with the law after he shot two people – one for calling him a thief, and the
other for signing an arrest warrant. (Image: Baker County Library)

Hank’s family moved to Canyon City when he was about 12 or 13. By age 15 he was an active horse trader with a chip on his shoulder and a pistol on his hip — with which, that very year, he made his first attempt to kill somebody. A customer named William Headspot, to whom Hank had been foolish enough to sell a horse on credit, tried to buffalo the boy by jeering at him and claiming the horse he’d bought from him was stolen. (It probably wasn’t, but it might have been.) Hank, incensed by the insult, pulled his Colt and used it to carve a bullet-shaped furrow across Headspot’s scalp; half an inch lower, and Hank would have been facing a murder rap.

He was arrested and charged, but he didn’t really face much risk of being convicted because of Headspot’s behavior. However, a few months later, free on bond, Hank saw the man who’d signed the arrest complaint walking into a saloon in which he was drinking. Out came the six-shooter again ....

The wound Hank inflicted on his antagonist with his pistol doesn’t seem to have been very serious, but now Hank’s situation was. It was one thing to reply to an insult with gunfire; the Canyon City miners and cowboys didn’t approve of that, but they understood, and most of them figured Headspot had had it coming. But to retaliate in semi-cold blood against a man for doing his duty as a citizen was entirely different. Had Hank’s aim been better, he almost certainly would have been lynched that day.

As it was, he spent four months in jail, at the end of which he copped a plea: A one-dollar fine and an agreement to join the First Oregon Volunteer Infantry.

That lasted just a few months. Six weeks after Hank mustered in, the Army spat him out. He left with a dishonorable discharge, but it saved him from the state pen and left him free to get back to the business that was already clearly his forte:

Horse theft.

The shootout with the sheriff

It was just three months after Hank left the Army that he and a friend, Dick Bunton, traveled to the foothills of the Blue Mountains, stole a few good horses from a ranch there, and headed for Idaho Territory with them.

But Umatilla County Sheriff Frank Maddock and Deputy Jackson Hart were hot on their trail. The two lawmen got the drop on them one night while they were camping by Swayze Creek near the Burnt River, close by the Idaho border. And when the two lawmen slipped up to the sleeping boys and yelled for them to throw up their hands, they both woke up shooting.

The ensuing gunfight was short, but very eventful. Deputy Hart was killed on the spot. So was Hank's companion, Dick Bunton. Sheriff Maddock was wounded badly, a bullet actually passing through his skull and breaking his jaw and wrecking his inner ear, and knocked unconscious. And Hank was hit in the thigh and scalp.

Howard A. Black, the curator of the Grant County Museum in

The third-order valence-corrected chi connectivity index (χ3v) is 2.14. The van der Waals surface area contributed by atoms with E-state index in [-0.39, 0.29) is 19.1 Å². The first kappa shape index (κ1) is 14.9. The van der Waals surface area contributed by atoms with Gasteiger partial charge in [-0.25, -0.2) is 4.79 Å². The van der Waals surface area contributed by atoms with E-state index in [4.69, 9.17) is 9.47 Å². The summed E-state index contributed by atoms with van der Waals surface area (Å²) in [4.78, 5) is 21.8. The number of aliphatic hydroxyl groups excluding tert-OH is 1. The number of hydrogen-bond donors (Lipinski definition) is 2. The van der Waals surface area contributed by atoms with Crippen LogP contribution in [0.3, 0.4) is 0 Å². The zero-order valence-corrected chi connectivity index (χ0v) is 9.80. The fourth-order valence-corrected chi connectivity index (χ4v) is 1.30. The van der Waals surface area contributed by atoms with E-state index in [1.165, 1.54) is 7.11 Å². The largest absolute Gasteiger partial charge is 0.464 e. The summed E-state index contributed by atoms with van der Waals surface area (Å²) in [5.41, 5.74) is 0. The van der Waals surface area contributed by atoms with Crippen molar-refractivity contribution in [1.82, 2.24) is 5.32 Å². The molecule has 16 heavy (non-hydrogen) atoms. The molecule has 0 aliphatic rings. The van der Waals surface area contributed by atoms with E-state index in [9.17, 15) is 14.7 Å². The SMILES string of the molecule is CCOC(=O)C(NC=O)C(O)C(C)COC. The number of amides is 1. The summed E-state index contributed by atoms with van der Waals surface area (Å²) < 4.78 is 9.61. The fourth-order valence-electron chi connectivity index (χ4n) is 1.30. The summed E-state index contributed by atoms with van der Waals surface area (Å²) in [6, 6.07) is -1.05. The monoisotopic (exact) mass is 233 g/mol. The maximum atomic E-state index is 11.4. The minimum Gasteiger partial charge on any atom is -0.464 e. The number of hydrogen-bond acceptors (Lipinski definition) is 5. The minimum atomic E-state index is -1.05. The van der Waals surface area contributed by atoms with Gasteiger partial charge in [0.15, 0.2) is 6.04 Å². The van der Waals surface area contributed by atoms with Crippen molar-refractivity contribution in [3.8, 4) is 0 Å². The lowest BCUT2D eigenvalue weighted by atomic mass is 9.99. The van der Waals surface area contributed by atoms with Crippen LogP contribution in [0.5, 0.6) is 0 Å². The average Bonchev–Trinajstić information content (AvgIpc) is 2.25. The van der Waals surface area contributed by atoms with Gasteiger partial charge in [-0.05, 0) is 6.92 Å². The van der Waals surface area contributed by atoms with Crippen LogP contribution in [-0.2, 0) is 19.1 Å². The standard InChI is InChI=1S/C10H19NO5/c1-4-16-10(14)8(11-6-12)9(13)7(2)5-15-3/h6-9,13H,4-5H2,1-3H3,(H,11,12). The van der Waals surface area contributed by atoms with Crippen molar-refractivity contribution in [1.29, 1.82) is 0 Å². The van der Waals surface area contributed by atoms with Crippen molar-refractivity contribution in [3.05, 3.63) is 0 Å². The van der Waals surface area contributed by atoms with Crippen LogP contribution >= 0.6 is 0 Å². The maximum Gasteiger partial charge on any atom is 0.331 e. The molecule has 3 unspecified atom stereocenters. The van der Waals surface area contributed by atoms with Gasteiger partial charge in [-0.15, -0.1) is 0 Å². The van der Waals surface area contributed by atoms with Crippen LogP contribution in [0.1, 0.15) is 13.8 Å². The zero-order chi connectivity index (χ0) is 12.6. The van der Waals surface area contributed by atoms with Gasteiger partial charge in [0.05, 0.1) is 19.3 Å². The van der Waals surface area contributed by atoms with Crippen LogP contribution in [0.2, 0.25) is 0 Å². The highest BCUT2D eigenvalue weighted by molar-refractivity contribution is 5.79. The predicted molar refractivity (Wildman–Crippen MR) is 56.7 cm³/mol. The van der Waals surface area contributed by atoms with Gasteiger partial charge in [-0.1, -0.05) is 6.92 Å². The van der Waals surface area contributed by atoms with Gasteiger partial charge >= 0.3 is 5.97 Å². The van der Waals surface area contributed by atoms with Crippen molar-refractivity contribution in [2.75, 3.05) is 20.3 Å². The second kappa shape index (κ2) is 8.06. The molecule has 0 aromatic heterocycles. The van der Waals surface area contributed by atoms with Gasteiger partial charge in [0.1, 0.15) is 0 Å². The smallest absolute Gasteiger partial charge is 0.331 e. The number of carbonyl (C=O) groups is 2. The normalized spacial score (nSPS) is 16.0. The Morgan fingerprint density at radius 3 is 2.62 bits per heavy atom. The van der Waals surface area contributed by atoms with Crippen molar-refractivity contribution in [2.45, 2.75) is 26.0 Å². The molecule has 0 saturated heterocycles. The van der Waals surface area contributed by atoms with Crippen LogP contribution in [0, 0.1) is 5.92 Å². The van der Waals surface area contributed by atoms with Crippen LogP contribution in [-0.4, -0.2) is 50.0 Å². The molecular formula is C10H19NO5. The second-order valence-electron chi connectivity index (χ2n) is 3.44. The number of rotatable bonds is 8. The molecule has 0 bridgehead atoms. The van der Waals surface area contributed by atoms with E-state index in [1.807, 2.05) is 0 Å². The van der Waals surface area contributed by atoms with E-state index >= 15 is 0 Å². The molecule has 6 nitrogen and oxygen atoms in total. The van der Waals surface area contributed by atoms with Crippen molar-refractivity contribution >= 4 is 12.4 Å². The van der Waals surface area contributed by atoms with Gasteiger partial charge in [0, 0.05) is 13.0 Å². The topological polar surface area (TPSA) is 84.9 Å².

Canyon City, shows the skull of murderer Berry Way, hanged for
murder near Canyon City in 1864 – the same year hot-tempered
15-year-old Hank Vaughan shot two people in Canyon City. Had
Hank’s aim been better, this would likely have been his fate as well.
(Image: Ben Maxwell/ Salem Public Library)

It's hard to stay on the lam with a bullet in your leg, so Hank was soon captured. Dragged back to the notoriously rope-happy town of Auburn to stand trial, Hank was nearly lynched by an angry crowd, and had it not been for the intervention of future U.S. Rep. John Hailey — who stood between the crowd and the jail with a cocked Colt in each fist until they gave up and dispersed — that would have been the end for Hank.

The sentence: Life in prison

The trial was fast and the outcome not much in doubt. The Dalles Weekly Mountaineer reported its outcome on June 16, 1865:

“Henry Vaughan, the boy thief and murderer, arrived at The Dalles yesterday in custody of an officer on his way to the penitentiary, where he is to pass the remainder of his life. This fellow is a youth … yet he is steeped in crime, and regarded as one of the worst villains that ever cursed the country. It is to be hoped that he is not permitted to escape, as in the event of his return to this county he is sure to be hung.”

And so to prison Hank went. He was under a life sentence, but he would only serve five years. Some historians have claimed that prison turned him from a wild but good-hearted boy into a hard-eyed monster, which is a fairly common pattern in such cases. However, the Hank Vaughan that emerged from prison seems to have been less dangerous rather than more. He definitely was more successful in his rustling endeavors after he got out. And while he certainly had his enemies and got in his share of gunfights and scrapes with the law, the post-prison Hank Vaughan seemed to have developed an ability to fit into and even dominate frontier social life. He’d never face a lynch mob again — because he’d learned how to get what he wanted from society without getting identified as a deadly threat.

Prison seems to have given Hank the discipline and social skills he’d need to survive and thrive in the 1870s and 1880s on the Oregon frontier. We’ll talk about how that went next week.

(Sources: Skovlin, Jon and Donna. Hank Vaughan: Hell-Raising Horse Trader of the Bunchgrass Territory. Cove, Ore.: Reflections, 1996; Gulick, Bill. Outlaws of the Pacific Northwest. Caldwell, Idaho: Caxton, 2000)